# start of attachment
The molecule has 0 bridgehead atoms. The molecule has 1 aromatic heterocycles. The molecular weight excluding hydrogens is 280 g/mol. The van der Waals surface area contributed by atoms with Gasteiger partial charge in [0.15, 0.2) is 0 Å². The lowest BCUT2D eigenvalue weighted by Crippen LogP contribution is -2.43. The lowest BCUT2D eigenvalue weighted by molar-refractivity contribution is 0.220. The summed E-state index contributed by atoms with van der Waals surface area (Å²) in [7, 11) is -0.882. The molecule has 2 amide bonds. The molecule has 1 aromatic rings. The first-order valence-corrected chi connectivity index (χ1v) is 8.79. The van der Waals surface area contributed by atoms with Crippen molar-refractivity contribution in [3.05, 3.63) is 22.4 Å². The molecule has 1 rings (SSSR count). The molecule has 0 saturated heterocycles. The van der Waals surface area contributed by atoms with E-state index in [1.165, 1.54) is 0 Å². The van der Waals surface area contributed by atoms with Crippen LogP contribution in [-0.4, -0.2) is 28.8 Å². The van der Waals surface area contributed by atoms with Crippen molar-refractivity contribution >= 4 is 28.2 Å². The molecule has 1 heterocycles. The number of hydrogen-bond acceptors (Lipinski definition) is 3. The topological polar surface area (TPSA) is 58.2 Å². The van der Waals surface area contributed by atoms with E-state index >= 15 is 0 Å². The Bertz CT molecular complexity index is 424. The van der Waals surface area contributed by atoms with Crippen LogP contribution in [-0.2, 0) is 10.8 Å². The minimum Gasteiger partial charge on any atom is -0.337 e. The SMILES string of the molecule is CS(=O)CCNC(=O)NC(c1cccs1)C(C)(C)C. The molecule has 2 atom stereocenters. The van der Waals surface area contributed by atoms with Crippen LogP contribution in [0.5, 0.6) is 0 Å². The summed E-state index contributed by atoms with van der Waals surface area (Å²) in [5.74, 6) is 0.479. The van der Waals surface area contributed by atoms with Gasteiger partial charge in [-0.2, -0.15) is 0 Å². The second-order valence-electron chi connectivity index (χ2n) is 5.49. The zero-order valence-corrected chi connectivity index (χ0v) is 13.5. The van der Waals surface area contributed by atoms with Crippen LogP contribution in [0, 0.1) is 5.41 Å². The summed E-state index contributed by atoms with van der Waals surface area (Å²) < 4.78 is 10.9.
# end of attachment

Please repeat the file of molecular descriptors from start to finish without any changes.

The molecule has 0 bridgehead atoms. The molecule has 1 aromatic heterocycles. The molecular weight excluding hydrogens is 280 g/mol. The van der Waals surface area contributed by atoms with Gasteiger partial charge in [0.15, 0.2) is 0 Å². The lowest BCUT2D eigenvalue weighted by Crippen LogP contribution is -2.43. The lowest BCUT2D eigenvalue weighted by molar-refractivity contribution is 0.220. The summed E-state index contributed by atoms with van der Waals surface area (Å²) in [7, 11) is -0.882. The molecule has 2 amide bonds. The molecule has 1 aromatic rings. The first-order valence-corrected chi connectivity index (χ1v) is 8.79. The van der Waals surface area contributed by atoms with Crippen molar-refractivity contribution in [3.05, 3.63) is 22.4 Å². The molecule has 1 rings (SSSR count). The molecule has 0 saturated heterocycles. The van der Waals surface area contributed by atoms with E-state index in [1.165, 1.54) is 0 Å². The van der Waals surface area contributed by atoms with Crippen LogP contribution in [-0.4, -0.2) is 28.8 Å². The van der Waals surface area contributed by atoms with Crippen molar-refractivity contribution >= 4 is 28.2 Å². The molecule has 1 heterocycles. The number of hydrogen-bond acceptors (Lipinski definition) is 3. The topological polar surface area (TPSA) is 58.2 Å². The van der Waals surface area contributed by atoms with E-state index >= 15 is 0 Å². The Bertz CT molecular complexity index is 424. The van der Waals surface area contributed by atoms with Crippen LogP contribution in [-0.2, 0) is 10.8 Å². The minimum Gasteiger partial charge on any atom is -0.337 e. The SMILES string of the molecule is CS(=O)CCNC(=O)NC(c1cccs1)C(C)(C)C. The molecule has 2 atom stereocenters. The van der Waals surface area contributed by atoms with Crippen LogP contribution in [0.5, 0.6) is 0 Å². The summed E-state index contributed by atoms with van der Waals surface area (Å²) in [5.74, 6) is 0.479. The van der Waals surface area contributed by atoms with Gasteiger partial charge in [-0.2, -0.15) is 0 Å². The second-order valence-electron chi connectivity index (χ2n) is 5.49. The zero-order valence-corrected chi connectivity index (χ0v) is 13.5. The van der Waals surface area contributed by atoms with Crippen LogP contribution in [0, 0.1) is 5.41 Å². The summed E-state index contributed by atoms with van der Waals surface area (Å²) < 4.78 is 10.9.